On Jobs

I wonder how many times I’ve heard Speaker John Boehner (R-OH) say something about jobs in America. Yes, jobs and the economy is a pressing need – but how many times have politicians used “jobs” as political manure? Let’s face the music!

Company mergers cost jobs. Company A purchases Company B, thus consolidates operations. Jobs are gone and won’t return.

Companies operate with their eye directly on the bottom line. If the company moves jobs to another country to lower labor cost in order to achieve a certain target, then that’s what is done. Jobs are gone and probably won’t return.

Some companies move operations to another country because of environmental laws. Jobs are gone and probably won’t return.

Companies have been downsizing, thus doing with less. Jobs are gone and probably won’t return.

Many aspects of manufacturing as textiles have gone elsewhere, and probably won’t return.

In manufacturing that remains, technology has replace what employees used to do, so those jobs won’t return.

Many look at government jobs as being the most stable, yet the current political climate is to cut, cut, cut – thus eliminating jobs.

As our politicians look to cut spending, especially by the Department of Defense, I wonder how many jobs will be lost in defense equipment and its supply chain.

The next time anyone hears Mr. Boehner or any other politician ask Where are the jobs?, let us remember that unless they detail specifics about a plan (and good luck with that), their statement is nothing more than political rhetoric for the benefit of their party. Just listen below to hear the party rhetoric of regulations and taxes. Meanwhile,  many Americans need jobs.

On IRAs and Congress

Bear with me, as I have to set the stage on something that has been on my mind for a long time.

In a world where too many people think of Social Security checks as retirement income, Individual Retirement Accounts (IRAs) are a good thing. The Employee Retirement Income Security Act (ERISA) brought us traditional IRAs in 1974. The Taxpayer Relief Act of 1997 tossed Roth IRAs into the retirement planning mix. Because ERISA was primarily aimed at pension programs, various amendments through the years have given small business owners additional options as Simple IRAs and Simplified Employee Pension (SEP) IRAs.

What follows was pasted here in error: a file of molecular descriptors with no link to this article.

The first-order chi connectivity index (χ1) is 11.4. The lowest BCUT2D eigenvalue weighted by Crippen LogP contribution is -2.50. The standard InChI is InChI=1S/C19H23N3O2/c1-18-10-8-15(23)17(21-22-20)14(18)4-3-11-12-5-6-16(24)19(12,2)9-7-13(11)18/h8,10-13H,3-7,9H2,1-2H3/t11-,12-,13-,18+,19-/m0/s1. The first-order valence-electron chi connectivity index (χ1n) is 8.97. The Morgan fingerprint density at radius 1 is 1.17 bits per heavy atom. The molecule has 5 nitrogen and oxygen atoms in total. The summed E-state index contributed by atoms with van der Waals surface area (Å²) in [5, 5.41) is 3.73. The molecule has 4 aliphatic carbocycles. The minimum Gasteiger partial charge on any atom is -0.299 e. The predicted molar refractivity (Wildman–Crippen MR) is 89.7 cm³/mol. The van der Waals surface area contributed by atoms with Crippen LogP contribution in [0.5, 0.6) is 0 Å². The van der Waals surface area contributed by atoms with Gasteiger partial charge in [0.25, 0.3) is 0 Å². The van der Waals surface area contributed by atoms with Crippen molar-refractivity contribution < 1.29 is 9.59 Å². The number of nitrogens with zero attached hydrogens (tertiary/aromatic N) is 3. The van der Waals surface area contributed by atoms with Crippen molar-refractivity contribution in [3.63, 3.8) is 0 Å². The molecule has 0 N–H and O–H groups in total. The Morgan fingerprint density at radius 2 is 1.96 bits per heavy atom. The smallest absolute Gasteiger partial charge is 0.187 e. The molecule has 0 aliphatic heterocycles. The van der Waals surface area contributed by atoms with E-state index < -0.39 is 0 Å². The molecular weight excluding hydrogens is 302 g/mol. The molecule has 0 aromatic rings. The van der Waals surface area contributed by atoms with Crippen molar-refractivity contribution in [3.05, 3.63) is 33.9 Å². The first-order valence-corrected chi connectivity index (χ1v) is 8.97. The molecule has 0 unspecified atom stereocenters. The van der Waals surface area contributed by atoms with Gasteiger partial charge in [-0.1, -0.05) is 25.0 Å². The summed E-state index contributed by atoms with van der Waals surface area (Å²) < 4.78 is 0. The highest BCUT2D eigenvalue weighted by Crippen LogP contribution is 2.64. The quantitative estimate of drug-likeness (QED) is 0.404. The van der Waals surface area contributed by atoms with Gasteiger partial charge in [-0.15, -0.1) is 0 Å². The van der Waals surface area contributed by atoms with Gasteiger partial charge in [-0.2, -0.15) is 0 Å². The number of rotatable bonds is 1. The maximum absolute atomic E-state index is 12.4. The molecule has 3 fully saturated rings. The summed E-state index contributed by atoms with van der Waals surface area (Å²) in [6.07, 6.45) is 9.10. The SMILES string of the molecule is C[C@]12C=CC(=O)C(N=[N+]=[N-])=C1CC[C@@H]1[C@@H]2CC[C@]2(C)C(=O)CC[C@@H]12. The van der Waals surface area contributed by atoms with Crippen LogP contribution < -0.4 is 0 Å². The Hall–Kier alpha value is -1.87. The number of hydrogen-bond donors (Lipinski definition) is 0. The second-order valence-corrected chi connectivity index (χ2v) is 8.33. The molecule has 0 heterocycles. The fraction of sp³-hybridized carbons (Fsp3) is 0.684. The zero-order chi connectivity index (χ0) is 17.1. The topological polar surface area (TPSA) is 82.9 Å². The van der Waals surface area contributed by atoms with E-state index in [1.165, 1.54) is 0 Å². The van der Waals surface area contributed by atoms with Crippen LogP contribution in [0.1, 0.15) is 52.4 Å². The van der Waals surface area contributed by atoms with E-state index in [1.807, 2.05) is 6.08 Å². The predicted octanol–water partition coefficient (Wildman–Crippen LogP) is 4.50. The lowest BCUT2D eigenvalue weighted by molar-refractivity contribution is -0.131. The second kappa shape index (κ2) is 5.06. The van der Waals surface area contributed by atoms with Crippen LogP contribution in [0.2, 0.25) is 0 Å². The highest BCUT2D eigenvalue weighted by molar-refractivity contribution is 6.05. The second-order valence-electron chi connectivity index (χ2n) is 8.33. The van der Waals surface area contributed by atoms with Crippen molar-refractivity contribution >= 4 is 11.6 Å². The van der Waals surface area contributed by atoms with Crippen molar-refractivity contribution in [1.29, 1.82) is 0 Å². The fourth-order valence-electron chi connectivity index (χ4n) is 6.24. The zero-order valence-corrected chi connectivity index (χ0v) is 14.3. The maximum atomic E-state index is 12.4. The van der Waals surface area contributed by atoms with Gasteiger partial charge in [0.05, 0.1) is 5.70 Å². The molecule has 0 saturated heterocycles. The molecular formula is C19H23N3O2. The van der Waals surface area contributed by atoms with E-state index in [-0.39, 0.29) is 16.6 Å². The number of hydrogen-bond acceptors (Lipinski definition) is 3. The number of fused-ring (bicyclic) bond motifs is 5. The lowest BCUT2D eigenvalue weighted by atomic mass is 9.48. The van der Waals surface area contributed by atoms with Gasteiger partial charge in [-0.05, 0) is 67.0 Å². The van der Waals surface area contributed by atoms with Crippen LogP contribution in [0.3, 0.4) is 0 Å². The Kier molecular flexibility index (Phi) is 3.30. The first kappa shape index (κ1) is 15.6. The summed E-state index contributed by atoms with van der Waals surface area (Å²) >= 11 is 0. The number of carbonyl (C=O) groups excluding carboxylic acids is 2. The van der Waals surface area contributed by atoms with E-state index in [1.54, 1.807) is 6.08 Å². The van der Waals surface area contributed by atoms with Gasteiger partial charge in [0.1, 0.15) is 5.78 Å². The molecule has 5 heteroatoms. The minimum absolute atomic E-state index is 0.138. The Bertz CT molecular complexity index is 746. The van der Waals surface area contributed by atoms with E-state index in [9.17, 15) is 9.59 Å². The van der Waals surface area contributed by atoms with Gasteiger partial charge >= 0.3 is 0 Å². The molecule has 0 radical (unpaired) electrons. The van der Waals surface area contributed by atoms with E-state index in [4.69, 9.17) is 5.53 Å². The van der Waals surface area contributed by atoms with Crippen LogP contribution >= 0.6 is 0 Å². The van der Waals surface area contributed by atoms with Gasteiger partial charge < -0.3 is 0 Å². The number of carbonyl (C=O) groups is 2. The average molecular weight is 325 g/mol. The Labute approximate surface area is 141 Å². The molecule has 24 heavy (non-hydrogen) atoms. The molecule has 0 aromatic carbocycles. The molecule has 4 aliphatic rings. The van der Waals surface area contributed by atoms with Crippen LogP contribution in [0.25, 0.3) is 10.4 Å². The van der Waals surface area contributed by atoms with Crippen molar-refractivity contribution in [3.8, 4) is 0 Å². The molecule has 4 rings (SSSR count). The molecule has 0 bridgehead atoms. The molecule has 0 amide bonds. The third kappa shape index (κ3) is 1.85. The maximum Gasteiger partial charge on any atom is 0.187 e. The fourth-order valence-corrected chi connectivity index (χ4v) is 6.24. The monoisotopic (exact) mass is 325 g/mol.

Primarily for executives, 401k plans appeared in 1978 allowing employees to defer compensation. Various amendments through the years expanded 401k opportunities to more people. Bottom line is that multiple opportunities exist to save for the retirement years.

It’s understandable that all these accounts come with rules for the owners: rules about contribution limits, tax obligations, withdrawal procedures, and various penalties for early withdrawal. For the life of me, one rule gets under my skin.

For whatever reason (either special interest or to get someone’s vote), Congress limited IRA contributions by qualifying contributors by income. In other words, those above a certain income cannot contribute to their IRA or they can only contribute a reduced amount.

What were the Capitol Hill nimrods thinking? IRAs should be available for every American. If he chooses, Bill Gates should be able to contribute to an IRA just like Joe Schmuck. I’ll take it one step further. Every American (if they so choose) should be able to maximize contributions into both the traditional and Roth IRAs regardless of income and availability of 401k plans – Period – thus eliminating the need for if-then statements and making the law easier to understand!

Retirement plans are just another example of Congress screwing up a good idea with unnecessary regulations – Damn jackwagons.

On a Global Thought

I bookmarked this interesting video several months ago knowing I would use it in the future. (I believe I get the video from Emma.)

Meanwhile, as the bookmark idly sat in my favorites, columnist David Brooks swooped in to steal any thunder. Not that I intended to reach the eloquence or insight of one of my favorite columnists, but the mere fact that I was a bit ahead of him is nibble of self gratification.

I hope you watch the 5-minute video and then share your thoughts. I will precede the video with one question: What does this mean to you? For those desiring additional questions, I included a few below the video.

Questions to Ponder

  • What does this mean for America’s future?
  • What does this mean for the world and its global economy?
  • Does this have any impact on America’s middle class?